After listening to the complaints, Cho said he understood the women’s feelings. “The government tried to speak for the victims,” he said. “We did the negotiations with the belief that your pain is the country’s pain and your honor is the Korean people’s honor.”
Ahn Shin-kwon, director of the shelter, said the deal was a diplomatic collusion. “How can an agreement be made without the victims’ consensus?” he asked. “It could be unconstitutional, and the international community will never accept the agreement.”
The government said on Tuesday that the fund will be created by the end of June. “We will reflect the opinions of the survivors as much as possible when we negotiate with Japan on follow-up measures,” Cho said.
The main opposition party demanded Tuesday that the government renegotiate the deal. Rep. Lee Jong-kul of the main opposition Democratic Party, formerly known as the New Politics Alliance for Democracy, said Park presided over another humiliating deal with Japan, just as her late father Park Chung Hee did in 1965.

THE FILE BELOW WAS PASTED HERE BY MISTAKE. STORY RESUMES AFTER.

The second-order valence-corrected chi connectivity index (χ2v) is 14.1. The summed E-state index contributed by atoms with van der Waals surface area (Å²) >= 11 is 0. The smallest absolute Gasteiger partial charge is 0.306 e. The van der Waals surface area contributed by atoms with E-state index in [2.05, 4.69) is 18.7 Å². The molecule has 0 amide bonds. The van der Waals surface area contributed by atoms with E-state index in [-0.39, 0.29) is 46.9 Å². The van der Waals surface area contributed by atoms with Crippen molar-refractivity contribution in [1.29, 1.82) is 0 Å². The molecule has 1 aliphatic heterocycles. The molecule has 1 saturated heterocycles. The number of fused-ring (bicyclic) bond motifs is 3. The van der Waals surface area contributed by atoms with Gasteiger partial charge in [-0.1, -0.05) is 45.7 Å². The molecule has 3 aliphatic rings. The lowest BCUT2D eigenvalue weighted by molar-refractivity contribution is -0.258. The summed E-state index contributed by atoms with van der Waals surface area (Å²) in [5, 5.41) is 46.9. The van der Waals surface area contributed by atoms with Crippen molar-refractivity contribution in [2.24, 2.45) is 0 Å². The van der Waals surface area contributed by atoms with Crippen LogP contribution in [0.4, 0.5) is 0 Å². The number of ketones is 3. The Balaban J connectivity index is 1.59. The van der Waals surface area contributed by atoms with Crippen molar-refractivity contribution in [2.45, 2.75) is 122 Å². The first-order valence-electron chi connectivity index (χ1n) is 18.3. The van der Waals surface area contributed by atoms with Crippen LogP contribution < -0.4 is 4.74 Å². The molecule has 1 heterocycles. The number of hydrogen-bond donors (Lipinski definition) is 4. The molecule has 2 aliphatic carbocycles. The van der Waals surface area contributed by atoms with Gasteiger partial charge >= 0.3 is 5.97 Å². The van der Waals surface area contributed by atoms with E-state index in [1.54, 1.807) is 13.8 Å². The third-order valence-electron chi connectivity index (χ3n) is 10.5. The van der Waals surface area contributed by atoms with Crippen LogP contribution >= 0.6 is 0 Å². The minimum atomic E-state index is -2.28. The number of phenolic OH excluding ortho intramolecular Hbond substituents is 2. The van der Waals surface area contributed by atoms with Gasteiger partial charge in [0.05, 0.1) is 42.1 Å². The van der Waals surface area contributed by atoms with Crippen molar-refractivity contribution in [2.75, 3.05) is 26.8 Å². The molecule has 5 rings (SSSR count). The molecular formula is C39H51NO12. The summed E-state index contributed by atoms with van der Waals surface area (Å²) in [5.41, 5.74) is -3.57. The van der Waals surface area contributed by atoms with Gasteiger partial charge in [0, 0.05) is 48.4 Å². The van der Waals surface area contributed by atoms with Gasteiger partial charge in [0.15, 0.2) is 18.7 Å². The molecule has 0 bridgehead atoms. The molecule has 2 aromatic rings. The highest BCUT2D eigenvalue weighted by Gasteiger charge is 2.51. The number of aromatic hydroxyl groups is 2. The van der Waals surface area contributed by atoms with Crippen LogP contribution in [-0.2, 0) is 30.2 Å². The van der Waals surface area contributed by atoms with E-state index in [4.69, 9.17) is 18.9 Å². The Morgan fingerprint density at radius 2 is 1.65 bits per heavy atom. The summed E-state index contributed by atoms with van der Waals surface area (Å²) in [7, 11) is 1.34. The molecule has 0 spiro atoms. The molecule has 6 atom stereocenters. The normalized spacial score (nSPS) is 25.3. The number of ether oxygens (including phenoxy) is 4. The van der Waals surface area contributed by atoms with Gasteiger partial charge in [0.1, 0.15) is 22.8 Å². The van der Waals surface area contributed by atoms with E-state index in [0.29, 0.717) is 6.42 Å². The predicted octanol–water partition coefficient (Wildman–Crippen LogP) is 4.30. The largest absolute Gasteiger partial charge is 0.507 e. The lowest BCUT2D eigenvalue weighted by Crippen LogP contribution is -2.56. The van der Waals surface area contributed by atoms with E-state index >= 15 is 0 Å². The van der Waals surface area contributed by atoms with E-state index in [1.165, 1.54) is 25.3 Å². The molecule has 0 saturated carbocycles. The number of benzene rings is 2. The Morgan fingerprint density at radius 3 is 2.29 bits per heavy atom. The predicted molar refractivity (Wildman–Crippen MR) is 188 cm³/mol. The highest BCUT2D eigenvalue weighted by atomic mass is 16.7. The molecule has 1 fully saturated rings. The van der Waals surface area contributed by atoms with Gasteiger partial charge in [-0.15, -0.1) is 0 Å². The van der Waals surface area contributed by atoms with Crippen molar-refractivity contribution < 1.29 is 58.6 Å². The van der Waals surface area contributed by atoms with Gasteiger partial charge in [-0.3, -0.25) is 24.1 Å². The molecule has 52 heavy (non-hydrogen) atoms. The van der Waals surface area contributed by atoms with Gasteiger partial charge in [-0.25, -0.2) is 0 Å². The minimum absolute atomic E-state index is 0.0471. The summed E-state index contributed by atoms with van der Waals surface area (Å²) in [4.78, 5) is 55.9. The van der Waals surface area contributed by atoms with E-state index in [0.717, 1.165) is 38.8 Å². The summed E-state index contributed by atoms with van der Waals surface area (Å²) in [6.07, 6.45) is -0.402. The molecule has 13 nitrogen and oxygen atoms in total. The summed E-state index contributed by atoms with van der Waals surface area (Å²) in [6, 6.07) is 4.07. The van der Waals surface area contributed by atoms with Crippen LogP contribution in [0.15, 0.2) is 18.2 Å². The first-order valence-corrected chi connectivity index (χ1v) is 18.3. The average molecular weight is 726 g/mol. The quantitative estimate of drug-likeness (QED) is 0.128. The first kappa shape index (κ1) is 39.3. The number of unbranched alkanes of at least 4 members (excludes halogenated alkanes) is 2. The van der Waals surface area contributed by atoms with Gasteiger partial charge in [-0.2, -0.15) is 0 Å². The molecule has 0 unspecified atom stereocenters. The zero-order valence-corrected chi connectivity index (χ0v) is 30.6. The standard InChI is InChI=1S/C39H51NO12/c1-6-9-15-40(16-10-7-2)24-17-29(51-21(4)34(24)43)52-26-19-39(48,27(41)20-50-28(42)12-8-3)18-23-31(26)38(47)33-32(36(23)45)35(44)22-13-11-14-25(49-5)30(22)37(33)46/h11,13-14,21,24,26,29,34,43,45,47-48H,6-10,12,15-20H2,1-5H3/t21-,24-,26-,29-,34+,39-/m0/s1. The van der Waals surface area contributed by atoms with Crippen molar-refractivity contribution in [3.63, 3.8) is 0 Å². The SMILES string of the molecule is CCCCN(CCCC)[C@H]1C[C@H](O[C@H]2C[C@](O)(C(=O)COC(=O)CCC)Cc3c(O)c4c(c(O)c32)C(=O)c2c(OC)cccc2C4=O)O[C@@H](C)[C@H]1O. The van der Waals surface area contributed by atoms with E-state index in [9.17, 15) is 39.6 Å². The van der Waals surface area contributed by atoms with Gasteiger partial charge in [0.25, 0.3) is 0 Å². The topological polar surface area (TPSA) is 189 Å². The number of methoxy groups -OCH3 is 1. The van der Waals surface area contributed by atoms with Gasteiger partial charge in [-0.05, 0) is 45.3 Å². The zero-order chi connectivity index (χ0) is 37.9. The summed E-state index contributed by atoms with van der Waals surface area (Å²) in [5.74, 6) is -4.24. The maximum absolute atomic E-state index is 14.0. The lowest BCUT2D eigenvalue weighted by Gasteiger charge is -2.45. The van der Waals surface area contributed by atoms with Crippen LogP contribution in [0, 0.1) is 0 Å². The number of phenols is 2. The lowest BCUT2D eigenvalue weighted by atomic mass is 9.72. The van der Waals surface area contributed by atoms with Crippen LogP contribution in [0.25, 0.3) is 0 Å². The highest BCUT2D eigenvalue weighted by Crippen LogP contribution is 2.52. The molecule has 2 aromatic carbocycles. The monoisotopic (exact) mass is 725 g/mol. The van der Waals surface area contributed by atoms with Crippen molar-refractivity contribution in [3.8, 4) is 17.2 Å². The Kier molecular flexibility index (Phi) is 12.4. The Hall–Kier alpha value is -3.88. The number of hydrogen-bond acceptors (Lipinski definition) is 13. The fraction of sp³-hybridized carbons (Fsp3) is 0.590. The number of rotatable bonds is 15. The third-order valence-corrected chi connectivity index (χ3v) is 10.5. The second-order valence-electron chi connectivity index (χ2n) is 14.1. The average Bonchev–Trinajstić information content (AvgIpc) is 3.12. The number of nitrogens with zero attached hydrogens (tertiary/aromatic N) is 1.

“Fifty years ago, President Park Chung Hee signed a humiliating settlement of 300 million won,” Lee said. “Now, she has allowed a second humiliating deal.
“The father and daughter absolved Japan twice for its colonial rule and inhumane crimes,” he said.
While the deal faced resistance in Korea, the United States, a key ally of both Korea and Japan, welcomed it.
“We support this agreement and its full implementation, and believe this comprehensive resolution is an important gesture of healing and reconciliation that should be welcomed by the international community,” U.S. national security adviser Susan Rice said in a statement issued by the White House.
BY SER MYO-JA [firstname.lastname@example.org]